The force's combat experience, coupled with the addition of a fourth battalion in each active-duty group, creates opportunities in training management and re-introduces old difficulties. With the employment of the new battalions, the operations tempo for the groups will change, giving each of them the opportunity to refocus on their regional affiliation. The principal challenge will be conducting the training without GWOT deployment monies. Another challenge to training management will be inherent to the increase in the size of the force: The same limited ranges, training venues and support mechanisms must be utilized by all. To those without experience in this type of training environment, that can be difficult without reinstituting battle focus to offer specific direction and guidance. To those in junior leadership positions, the mentorship of their commanders, sergeants major and senior warrant officers will be invaluable. The JCET will most likely re-emerge as the principal training tool, offering training monies and regional experience that will facilitate training objectives and meet regional requirements. JCETs also offer the opportunity for the SF detachment to plan and deploy as a self-supportive, autonomous element that has proven to be hugely beneficial in the past. For some, JCETs will mark the first time they have deployed as a detachment, away from their company or battalion. Events such as JCETs increase the maturity of the force, and when coupled with combat experience, will exponentially increase the confidence and capabilities of the force. The reinstitution of training events such as exercise evaluations of full-spectrum, regionally affiliated environment operations and the increased utilization of the Joint Readiness Training Center will become a more useful tool for the commander and the SF detachment to validate the training conducted.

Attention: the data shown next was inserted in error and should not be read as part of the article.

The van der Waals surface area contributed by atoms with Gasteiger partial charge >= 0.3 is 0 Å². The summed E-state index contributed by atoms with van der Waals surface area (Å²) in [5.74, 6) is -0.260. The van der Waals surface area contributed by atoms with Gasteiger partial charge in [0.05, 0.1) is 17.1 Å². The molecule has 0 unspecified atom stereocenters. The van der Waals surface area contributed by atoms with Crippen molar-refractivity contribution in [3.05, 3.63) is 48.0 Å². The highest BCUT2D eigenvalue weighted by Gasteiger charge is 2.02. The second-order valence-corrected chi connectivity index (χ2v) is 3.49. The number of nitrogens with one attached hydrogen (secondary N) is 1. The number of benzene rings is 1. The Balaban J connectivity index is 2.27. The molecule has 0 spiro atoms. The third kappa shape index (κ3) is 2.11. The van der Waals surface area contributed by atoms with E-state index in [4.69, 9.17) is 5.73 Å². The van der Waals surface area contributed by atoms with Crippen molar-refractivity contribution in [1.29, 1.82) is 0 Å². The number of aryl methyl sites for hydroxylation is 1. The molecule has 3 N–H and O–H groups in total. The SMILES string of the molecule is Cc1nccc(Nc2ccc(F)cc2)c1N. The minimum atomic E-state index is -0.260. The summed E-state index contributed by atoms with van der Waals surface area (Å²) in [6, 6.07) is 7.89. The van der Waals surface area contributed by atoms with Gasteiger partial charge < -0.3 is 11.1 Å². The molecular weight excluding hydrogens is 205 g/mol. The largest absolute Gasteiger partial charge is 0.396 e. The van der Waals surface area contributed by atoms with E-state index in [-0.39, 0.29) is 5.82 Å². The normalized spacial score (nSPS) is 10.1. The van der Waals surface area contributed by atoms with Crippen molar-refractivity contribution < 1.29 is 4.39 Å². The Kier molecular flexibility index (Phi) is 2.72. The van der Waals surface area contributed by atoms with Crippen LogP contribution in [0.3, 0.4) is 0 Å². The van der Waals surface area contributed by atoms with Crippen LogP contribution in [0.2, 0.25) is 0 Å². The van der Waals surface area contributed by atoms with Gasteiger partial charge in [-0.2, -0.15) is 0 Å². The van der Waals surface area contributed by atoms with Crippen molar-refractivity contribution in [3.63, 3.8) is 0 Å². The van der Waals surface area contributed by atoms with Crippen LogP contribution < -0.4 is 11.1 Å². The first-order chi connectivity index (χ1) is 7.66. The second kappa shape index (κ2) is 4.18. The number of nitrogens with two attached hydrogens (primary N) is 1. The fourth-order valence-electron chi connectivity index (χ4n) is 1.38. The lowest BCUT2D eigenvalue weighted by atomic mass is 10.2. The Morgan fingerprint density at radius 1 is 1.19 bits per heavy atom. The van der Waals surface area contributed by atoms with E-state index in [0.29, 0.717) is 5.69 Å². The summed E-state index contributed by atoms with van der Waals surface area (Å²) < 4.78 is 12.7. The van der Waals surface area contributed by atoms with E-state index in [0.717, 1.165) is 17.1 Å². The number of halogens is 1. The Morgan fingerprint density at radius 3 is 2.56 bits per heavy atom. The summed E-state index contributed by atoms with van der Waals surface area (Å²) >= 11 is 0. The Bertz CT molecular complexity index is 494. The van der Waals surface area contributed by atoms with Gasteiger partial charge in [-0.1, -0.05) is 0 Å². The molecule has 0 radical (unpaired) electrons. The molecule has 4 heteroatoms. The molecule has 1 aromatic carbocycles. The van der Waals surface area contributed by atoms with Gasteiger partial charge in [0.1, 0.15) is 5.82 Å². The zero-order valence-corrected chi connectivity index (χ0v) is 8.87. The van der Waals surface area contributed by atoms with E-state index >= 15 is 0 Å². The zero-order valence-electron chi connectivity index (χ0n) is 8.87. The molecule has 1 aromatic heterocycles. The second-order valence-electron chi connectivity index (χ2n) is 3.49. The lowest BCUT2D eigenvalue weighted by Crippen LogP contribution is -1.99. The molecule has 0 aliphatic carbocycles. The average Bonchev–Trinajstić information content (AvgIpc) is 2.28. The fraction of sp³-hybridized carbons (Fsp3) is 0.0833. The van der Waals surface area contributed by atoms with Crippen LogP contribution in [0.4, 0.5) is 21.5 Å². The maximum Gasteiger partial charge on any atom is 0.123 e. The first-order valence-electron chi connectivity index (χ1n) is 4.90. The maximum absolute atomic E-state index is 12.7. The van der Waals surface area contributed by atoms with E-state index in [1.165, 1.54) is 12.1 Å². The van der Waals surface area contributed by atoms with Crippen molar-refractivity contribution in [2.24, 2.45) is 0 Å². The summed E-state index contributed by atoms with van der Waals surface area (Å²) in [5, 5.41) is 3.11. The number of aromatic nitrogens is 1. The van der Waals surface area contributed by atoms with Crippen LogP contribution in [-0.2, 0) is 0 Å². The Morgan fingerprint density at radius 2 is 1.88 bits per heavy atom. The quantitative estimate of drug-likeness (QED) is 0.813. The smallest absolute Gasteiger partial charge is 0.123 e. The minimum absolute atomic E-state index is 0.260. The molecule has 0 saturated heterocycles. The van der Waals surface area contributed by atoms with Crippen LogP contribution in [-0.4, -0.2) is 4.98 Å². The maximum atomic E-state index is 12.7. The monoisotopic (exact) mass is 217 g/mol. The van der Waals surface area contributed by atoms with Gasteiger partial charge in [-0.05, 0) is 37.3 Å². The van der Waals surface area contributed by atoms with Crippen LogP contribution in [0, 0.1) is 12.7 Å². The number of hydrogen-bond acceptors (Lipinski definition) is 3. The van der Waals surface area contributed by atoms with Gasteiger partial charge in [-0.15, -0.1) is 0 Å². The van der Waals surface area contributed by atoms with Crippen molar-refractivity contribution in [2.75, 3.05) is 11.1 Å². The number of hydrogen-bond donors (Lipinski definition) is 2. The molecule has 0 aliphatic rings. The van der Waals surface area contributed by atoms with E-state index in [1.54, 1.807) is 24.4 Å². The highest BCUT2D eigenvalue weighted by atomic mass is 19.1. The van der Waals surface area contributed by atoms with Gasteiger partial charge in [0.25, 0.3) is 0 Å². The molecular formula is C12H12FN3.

PMT will remain a positive tool for the commander to use as a result of comprehensive mission planning to teach, refine and hone critical wartime skills before deploying on a combat or contingency operation. Commanders must also recognize the experience level of the force in its CENTCOM-associated critical tasks. As a result, commanders should consider reinstituting proven doctrine instead of using PMT exclusively to meet future training objectives. As the groups' operations tempo slows with the addition of the fourth battalions, each group will be able to re-affiliate itself with its particular regional TSOC. That relationship may be challenging to a force whose preponderance of experience is found in its senior leaders. The current commanders of the force, sergeants major and senior warrant officers remember well all that is involved in planning and training to provide the capabilities necessary in their regions, and so the challenge falls on them. Leaders at all levels must mentor junior leaders and foster a command relationship that develops a force capable of the autonomy and maturity required to be relevant in today's battlespace. To this end, the reinstitution of battle focus at the detachment level will be a simple starting point.